Funny, to look at my real estate history in this town, I seem to bounce from one extreme to the other. First lived in rosedale, one of Canada's most exclusive and expensive neighbourhoods, then lived in a converted warehouse in an alleyway in kensington/chinatown. Then back east to the current lovely condo in the ghetto (oh, how I will miss the doormen! And the sauna!), and now, to parkdale. "Up and coming" of course means that the neighbourhood has spent most of it's history going down, but it has that rundown charm that attracts artsy types and keeps it interesting. Friends of mine have a gallery/performance space just around the corner. There's a great ethiopian restaurant, and the historic gladstone hotel (where the nfb had its christmas party) is getting a much-needed face-lift.

Just knowing I'll be moving soon has lifted a weight off my shoulders. Packing? I'll cope.

diary updated 23 january 2002 permalink

Long time no see!

It's been a longer than usual holiday break, what with unexpected trips and family crises and all.

That's the downside to being a tightly-knit family. The upside, is that we each have an extended group of cousins we can relay on and relax with. The downside is it hurts so much more when you lose one of them.

A few years ago, a woman I worked with lost her cousin to a stroke (he was only thirty!). Our boss thought she was blowing it all out of proportion and "over-playing" her grief. I did my best to bite my tongue, rather than tell the insensitive boss, "just because your family doesn't like you doesn't mean everyone else's is dysfunctional." it was tricky.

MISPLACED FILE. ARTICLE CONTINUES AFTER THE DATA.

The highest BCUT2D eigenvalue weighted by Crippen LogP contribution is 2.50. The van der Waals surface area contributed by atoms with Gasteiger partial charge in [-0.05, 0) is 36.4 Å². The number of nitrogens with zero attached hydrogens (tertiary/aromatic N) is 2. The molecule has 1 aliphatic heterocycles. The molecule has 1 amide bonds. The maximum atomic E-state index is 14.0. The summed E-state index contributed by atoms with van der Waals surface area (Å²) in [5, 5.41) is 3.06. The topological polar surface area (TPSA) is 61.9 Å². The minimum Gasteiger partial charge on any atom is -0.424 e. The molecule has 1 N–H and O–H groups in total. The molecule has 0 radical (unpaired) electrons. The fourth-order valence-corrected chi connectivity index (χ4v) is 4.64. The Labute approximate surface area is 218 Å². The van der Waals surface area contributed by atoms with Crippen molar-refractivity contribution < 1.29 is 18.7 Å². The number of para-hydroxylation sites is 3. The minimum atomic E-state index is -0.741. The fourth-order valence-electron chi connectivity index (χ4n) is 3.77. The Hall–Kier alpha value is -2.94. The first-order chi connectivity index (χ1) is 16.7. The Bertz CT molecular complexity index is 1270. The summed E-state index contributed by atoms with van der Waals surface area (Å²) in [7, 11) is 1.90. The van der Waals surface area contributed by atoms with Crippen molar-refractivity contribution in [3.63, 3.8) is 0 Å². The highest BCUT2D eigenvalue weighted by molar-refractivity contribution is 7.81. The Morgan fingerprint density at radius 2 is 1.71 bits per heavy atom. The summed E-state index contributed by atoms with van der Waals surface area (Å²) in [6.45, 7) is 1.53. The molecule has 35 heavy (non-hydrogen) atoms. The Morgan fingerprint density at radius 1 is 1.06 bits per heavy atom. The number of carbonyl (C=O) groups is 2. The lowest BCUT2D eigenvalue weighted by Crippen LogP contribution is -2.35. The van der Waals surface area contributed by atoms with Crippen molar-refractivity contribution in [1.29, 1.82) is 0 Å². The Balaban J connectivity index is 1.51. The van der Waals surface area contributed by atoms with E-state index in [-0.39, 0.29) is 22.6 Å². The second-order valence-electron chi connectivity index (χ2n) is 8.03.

My uncle George died just before new year's. He had lived a full life, and went relatively quickly and painlessly. All in all, we must be grateful for the ease of his passing. But we'll still miss him.

I used to go out to visit a few times a year; even before I had a car, I would take the Greyhound bus to Guelph to visit, and to pick fruit and vegetables in the garden. Grapes from the trellis over the patio (I've made dozens of jars of grape jam, not to mention grape icecream), raspberries from the patch in the back yard that were always too far to reach without getting barbs caught in my skin. But they were sweet!

We shared some good times up at the cottage, too. George and I built a cedar windmill from a kit. This was one of those gifts that no one really wanted, but was too good to throw away... It had travelled across the country, bearing battle scars from Canada Post, for close on three decades before it washed up on the shores of Lac Teeples. It was discreetly suggested that I might want to help out, George's hands being somewhat more shaky than they used to be. When we opened the box, we discovered that the thing wasn't solid cedar after all, but galvanised aluminum! No one was really sure why we thought it was cedar, either. Ah well. We built it, and it stands in the tall grass to tell us if the wind is moving.

We're going to spend a weekend up there this summer, just close family, to remember him. Maybe I'll even have learned the words to El Paso by then.

I feel priveleged to have known Uncle George while he was here.

diary updated 14 january 2002 permalink